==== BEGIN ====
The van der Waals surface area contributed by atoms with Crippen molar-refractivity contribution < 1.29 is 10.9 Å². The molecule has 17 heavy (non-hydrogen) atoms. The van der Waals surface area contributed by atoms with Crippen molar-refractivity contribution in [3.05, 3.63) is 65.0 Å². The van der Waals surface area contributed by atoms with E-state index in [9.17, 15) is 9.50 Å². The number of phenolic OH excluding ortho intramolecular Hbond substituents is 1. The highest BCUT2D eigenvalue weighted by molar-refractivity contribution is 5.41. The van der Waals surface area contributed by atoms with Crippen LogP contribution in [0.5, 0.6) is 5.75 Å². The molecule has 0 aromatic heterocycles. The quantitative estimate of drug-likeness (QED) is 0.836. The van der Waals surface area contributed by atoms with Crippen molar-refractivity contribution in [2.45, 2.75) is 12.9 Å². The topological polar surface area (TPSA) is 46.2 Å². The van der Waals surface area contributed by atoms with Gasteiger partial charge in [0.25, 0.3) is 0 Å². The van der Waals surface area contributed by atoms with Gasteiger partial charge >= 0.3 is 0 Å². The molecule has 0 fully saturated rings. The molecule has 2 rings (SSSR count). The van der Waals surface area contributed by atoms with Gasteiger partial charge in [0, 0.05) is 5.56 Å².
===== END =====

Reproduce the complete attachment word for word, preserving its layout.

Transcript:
The van der Waals surface area contributed by atoms with Crippen molar-refractivity contribution < 1.29 is 10.9 Å². The molecule has 17 heavy (non-hydrogen) atoms. The van der Waals surface area contributed by atoms with Crippen molar-refractivity contribution in [3.05, 3.63) is 65.0 Å². The van der Waals surface area contributed by atoms with E-state index in [9.17, 15) is 9.50 Å². The number of phenolic OH excluding ortho intramolecular Hbond substituents is 1. The highest BCUT2D eigenvalue weighted by molar-refractivity contribution is 5.41. The van der Waals surface area contributed by atoms with Crippen LogP contribution in [0.5, 0.6) is 5.75 Å². The molecule has 0 aromatic heterocycles. The quantitative estimate of drug-likeness (QED) is 0.836. The van der Waals surface area contributed by atoms with Crippen molar-refractivity contribution in [2.45, 2.75) is 12.9 Å². The topological polar surface area (TPSA) is 46.2 Å². The van der Waals surface area contributed by atoms with Gasteiger partial charge in [0.25, 0.3) is 0 Å². The van der Waals surface area contributed by atoms with Gasteiger partial charge >= 0.3 is 0 Å². The molecule has 0 fully saturated rings. The molecule has 2 rings (SSSR count). The van der Waals surface area contributed by atoms with Gasteiger partial charge in [0, 0.05) is 5.56 Å².